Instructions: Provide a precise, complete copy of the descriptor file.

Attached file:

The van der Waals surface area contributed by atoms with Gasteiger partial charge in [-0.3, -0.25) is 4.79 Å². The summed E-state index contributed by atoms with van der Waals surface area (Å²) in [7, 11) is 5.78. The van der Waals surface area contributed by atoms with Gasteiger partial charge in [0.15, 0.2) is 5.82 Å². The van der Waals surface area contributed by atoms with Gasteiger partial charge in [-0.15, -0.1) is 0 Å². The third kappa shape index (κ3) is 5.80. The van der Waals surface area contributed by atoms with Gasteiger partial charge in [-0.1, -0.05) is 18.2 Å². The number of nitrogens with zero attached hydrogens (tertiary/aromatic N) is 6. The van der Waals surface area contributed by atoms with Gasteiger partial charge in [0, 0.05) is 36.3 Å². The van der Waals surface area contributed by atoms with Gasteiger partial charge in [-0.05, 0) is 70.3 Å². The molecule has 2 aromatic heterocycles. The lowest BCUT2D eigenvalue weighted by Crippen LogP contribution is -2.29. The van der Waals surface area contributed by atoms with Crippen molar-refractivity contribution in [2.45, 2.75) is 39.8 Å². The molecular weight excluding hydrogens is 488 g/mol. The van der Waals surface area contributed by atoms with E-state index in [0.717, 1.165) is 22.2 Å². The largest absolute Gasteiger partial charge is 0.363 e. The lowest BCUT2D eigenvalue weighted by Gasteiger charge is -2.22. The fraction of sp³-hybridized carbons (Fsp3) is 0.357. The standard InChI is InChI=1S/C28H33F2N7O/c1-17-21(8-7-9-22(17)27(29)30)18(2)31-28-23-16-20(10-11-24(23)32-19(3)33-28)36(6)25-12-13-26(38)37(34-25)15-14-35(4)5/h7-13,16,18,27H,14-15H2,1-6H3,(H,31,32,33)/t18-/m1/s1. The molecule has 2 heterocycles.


The van der Waals surface area contributed by atoms with Gasteiger partial charge in [-0.3, -0.25) is 4.79 Å². The summed E-state index contributed by atoms with van der Waals surface area (Å²) in [7, 11) is 5.78. The van der Waals surface area contributed by atoms with Gasteiger partial charge in [0.15, 0.2) is 5.82 Å². The van der Waals surface area contributed by atoms with Gasteiger partial charge in [-0.15, -0.1) is 0 Å². The third kappa shape index (κ3) is 5.80. The van der Waals surface area contributed by atoms with Gasteiger partial charge in [-0.1, -0.05) is 18.2 Å². The number of nitrogens with zero attached hydrogens (tertiary/aromatic N) is 6. The van der Waals surface area contributed by atoms with Gasteiger partial charge in [0, 0.05) is 36.3 Å². The van der Waals surface area contributed by atoms with Gasteiger partial charge in [-0.05, 0) is 70.3 Å². The molecule has 2 aromatic heterocycles. The lowest BCUT2D eigenvalue weighted by Crippen LogP contribution is -2.29. The van der Waals surface area contributed by atoms with Crippen molar-refractivity contribution in [2.45, 2.75) is 39.8 Å². The molecular weight excluding hydrogens is 488 g/mol. The van der Waals surface area contributed by atoms with E-state index in [0.717, 1.165) is 22.2 Å². The largest absolute Gasteiger partial charge is 0.363 e. The lowest BCUT2D eigenvalue weighted by Gasteiger charge is -2.22. The fraction of sp³-hybridized carbons (Fsp3) is 0.357. The standard InChI is InChI=1S/C28H33F2N7O/c1-17-21(8-7-9-22(17)27(29)30)18(2)31-28-23-16-20(10-11-24(23)32-19(3)33-28)36(6)25-12-13-26(38)37(34-25)15-14-35(4)5/h7-13,16,18,27H,14-15H2,1-6H3,(H,31,32,33)/t18-/m1/s1. The molecule has 2 heterocycles.